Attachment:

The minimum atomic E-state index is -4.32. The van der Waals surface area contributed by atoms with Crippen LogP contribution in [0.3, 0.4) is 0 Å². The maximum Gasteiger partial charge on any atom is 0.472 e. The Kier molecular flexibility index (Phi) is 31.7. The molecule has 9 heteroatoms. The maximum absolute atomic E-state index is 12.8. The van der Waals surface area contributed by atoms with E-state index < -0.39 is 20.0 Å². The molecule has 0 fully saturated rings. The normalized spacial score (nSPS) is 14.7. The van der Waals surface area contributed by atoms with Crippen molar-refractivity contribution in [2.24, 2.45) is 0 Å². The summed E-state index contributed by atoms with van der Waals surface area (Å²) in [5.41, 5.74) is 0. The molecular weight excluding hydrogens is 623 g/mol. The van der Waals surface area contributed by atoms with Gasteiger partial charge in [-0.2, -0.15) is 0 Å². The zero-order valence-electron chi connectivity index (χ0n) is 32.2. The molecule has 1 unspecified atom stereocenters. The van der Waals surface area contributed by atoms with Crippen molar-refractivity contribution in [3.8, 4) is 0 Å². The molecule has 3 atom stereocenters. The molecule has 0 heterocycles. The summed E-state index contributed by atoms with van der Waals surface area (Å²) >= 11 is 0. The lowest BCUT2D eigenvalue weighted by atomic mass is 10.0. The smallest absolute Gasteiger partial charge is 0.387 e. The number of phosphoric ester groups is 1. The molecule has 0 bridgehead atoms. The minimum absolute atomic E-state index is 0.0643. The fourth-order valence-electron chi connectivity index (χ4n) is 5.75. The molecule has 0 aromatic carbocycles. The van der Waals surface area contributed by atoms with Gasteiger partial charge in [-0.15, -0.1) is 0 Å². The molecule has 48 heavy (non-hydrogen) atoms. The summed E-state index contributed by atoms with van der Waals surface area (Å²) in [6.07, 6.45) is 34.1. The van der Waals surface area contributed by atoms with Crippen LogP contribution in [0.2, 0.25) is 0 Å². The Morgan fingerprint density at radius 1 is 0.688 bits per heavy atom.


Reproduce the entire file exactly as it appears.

The minimum atomic E-state index is -4.32. The van der Waals surface area contributed by atoms with Crippen LogP contribution in [0.3, 0.4) is 0 Å². The maximum Gasteiger partial charge on any atom is 0.472 e. The Kier molecular flexibility index (Phi) is 31.7. The molecule has 9 heteroatoms. The maximum absolute atomic E-state index is 12.8. The van der Waals surface area contributed by atoms with E-state index < -0.39 is 20.0 Å². The molecule has 0 fully saturated rings. The normalized spacial score (nSPS) is 14.7. The van der Waals surface area contributed by atoms with Crippen molar-refractivity contribution in [2.24, 2.45) is 0 Å². The summed E-state index contributed by atoms with van der Waals surface area (Å²) in [5.41, 5.74) is 0. The molecular weight excluding hydrogens is 623 g/mol. The van der Waals surface area contributed by atoms with Gasteiger partial charge in [-0.2, -0.15) is 0 Å². The zero-order valence-electron chi connectivity index (χ0n) is 32.2. The molecule has 1 unspecified atom stereocenters. The van der Waals surface area contributed by atoms with Crippen molar-refractivity contribution in [3.8, 4) is 0 Å². The molecule has 3 atom stereocenters. The molecule has 0 heterocycles. The summed E-state index contributed by atoms with van der Waals surface area (Å²) >= 11 is 0. The lowest BCUT2D eigenvalue weighted by atomic mass is 10.0. The smallest absolute Gasteiger partial charge is 0.387 e. The number of phosphoric ester groups is 1. The molecule has 0 bridgehead atoms. The minimum absolute atomic E-state index is 0.0643. The fourth-order valence-electron chi connectivity index (χ4n) is 5.75. The molecule has 0 aromatic carbocycles. The van der Waals surface area contributed by atoms with Gasteiger partial charge in [-0.15, -0.1) is 0 Å². The molecule has 48 heavy (non-hydrogen) atoms. The summed E-state index contributed by atoms with van der Waals surface area (Å²) in [6.07, 6.45) is 34.1. The van der Waals surface area contributed by atoms with Crippen LogP contribution in [0.2, 0.25) is 0 Å². The Morgan fingerprint density at radius 1 is 0.688 bits per heavy atom.